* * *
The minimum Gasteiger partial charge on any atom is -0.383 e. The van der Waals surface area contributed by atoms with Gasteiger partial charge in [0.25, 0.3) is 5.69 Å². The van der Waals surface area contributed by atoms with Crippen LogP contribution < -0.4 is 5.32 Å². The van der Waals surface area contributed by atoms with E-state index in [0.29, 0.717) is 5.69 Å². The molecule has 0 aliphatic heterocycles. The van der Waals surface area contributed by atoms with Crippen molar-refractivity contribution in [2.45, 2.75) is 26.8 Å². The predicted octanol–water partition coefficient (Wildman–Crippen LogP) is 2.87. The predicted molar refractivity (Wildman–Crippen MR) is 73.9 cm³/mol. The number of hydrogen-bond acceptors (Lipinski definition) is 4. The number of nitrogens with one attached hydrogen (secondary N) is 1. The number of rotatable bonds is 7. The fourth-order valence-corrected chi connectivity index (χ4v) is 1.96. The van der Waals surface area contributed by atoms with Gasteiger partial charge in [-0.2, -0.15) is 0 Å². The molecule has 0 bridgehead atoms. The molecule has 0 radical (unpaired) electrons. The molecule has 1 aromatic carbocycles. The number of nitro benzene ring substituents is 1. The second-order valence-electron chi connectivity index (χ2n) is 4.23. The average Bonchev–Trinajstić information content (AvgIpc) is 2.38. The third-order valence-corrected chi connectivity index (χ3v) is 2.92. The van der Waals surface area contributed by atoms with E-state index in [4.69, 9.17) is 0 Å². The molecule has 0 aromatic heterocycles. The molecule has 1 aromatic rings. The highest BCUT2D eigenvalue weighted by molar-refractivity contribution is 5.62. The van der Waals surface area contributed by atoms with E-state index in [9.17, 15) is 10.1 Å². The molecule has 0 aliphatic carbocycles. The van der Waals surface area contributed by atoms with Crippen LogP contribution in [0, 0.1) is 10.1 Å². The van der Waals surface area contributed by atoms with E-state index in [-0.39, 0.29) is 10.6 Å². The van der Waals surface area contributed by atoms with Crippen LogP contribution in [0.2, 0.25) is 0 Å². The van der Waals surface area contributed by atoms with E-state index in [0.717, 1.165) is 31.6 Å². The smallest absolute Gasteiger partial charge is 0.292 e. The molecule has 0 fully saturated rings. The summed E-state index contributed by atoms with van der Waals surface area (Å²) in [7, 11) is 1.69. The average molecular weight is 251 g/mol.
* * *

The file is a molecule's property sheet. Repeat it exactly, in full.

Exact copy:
The minimum Gasteiger partial charge on any atom is -0.383 e. The van der Waals surface area contributed by atoms with Gasteiger partial charge in [0.25, 0.3) is 5.69 Å². The van der Waals surface area contributed by atoms with Crippen LogP contribution < -0.4 is 5.32 Å². The van der Waals surface area contributed by atoms with E-state index in [0.29, 0.717) is 5.69 Å². The molecule has 0 aliphatic heterocycles. The van der Waals surface area contributed by atoms with Crippen molar-refractivity contribution in [2.45, 2.75) is 26.8 Å². The predicted octanol–water partition coefficient (Wildman–Crippen LogP) is 2.87. The predicted molar refractivity (Wildman–Crippen MR) is 73.9 cm³/mol. The number of hydrogen-bond acceptors (Lipinski definition) is 4. The number of nitrogens with one attached hydrogen (secondary N) is 1. The number of rotatable bonds is 7. The fourth-order valence-corrected chi connectivity index (χ4v) is 1.96. The van der Waals surface area contributed by atoms with Gasteiger partial charge in [-0.2, -0.15) is 0 Å². The molecule has 0 bridgehead atoms. The molecule has 0 radical (unpaired) electrons. The molecule has 1 aromatic carbocycles. The number of nitro benzene ring substituents is 1. The second-order valence-electron chi connectivity index (χ2n) is 4.23. The average Bonchev–Trinajstić information content (AvgIpc) is 2.38. The third-order valence-corrected chi connectivity index (χ3v) is 2.92. The van der Waals surface area contributed by atoms with E-state index in [4.69, 9.17) is 0 Å². The molecule has 0 aromatic heterocycles. The molecule has 1 aromatic rings. The highest BCUT2D eigenvalue weighted by molar-refractivity contribution is 5.62. The van der Waals surface area contributed by atoms with E-state index in [9.17, 15) is 10.1 Å². The molecule has 0 aliphatic carbocycles. The van der Waals surface area contributed by atoms with Crippen LogP contribution in [0, 0.1) is 10.1 Å². The van der Waals surface area contributed by atoms with E-state index in [-0.39, 0.29) is 10.6 Å². The van der Waals surface area contributed by atoms with Crippen LogP contribution in [0.2, 0.25) is 0 Å². The van der Waals surface area contributed by atoms with E-state index in [0.717, 1.165) is 31.6 Å². The smallest absolute Gasteiger partial charge is 0.292 e. The molecule has 0 fully saturated rings. The summed E-state index contributed by atoms with van der Waals surface area (Å²) in [7, 11) is 1.69. The average molecular weight is 251 g/mol.